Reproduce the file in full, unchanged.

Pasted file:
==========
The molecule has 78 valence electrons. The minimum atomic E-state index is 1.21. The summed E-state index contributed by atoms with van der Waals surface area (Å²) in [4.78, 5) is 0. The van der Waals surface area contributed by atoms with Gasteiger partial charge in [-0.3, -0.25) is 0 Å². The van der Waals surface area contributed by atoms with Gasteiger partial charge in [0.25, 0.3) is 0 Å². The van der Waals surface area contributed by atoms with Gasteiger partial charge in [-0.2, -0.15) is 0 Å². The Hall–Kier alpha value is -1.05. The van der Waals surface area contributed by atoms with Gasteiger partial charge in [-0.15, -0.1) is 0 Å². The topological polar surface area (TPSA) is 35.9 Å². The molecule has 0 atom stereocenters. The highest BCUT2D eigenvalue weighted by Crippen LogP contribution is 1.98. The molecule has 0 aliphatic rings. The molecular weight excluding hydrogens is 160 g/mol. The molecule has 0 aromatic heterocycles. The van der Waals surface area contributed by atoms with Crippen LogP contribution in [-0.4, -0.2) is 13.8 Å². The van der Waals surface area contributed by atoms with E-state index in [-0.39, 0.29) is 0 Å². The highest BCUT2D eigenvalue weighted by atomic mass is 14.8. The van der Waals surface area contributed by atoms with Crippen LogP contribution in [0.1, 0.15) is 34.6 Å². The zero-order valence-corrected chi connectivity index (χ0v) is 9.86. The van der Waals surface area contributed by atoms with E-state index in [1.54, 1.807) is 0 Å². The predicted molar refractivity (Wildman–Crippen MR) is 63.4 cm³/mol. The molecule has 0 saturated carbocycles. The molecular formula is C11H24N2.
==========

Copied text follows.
The molecule has 78 valence electrons. The minimum atomic E-state index is 1.21. The summed E-state index contributed by atoms with van der Waals surface area (Å²) in [4.78, 5) is 0. The van der Waals surface area contributed by atoms with Gasteiger partial charge in [-0.3, -0.25) is 0 Å². The van der Waals surface area contributed by atoms with Gasteiger partial charge in [0.25, 0.3) is 0 Å². The van der Waals surface area contributed by atoms with Gasteiger partial charge in [-0.2, -0.15) is 0 Å². The Hall–Kier alpha value is -1.05. The van der Waals surface area contributed by atoms with Gasteiger partial charge in [-0.15, -0.1) is 0 Å². The topological polar surface area (TPSA) is 35.9 Å². The molecule has 0 atom stereocenters. The highest BCUT2D eigenvalue weighted by Crippen LogP contribution is 1.98. The molecule has 0 aliphatic rings. The molecular weight excluding hydrogens is 160 g/mol. The molecule has 0 aromatic heterocycles. The van der Waals surface area contributed by atoms with Crippen LogP contribution in [-0.4, -0.2) is 13.8 Å². The van der Waals surface area contributed by atoms with E-state index in [-0.39, 0.29) is 0 Å². The highest BCUT2D eigenvalue weighted by atomic mass is 14.8. The van der Waals surface area contributed by atoms with Crippen LogP contribution in [0.1, 0.15) is 34.6 Å². The zero-order valence-corrected chi connectivity index (χ0v) is 9.86. The van der Waals surface area contributed by atoms with E-state index in [1.54, 1.807) is 0 Å². The predicted molar refractivity (Wildman–Crippen MR) is 63.4 cm³/mol. The molecule has 0 saturated carbocycles. The molecular formula is C11H24N2.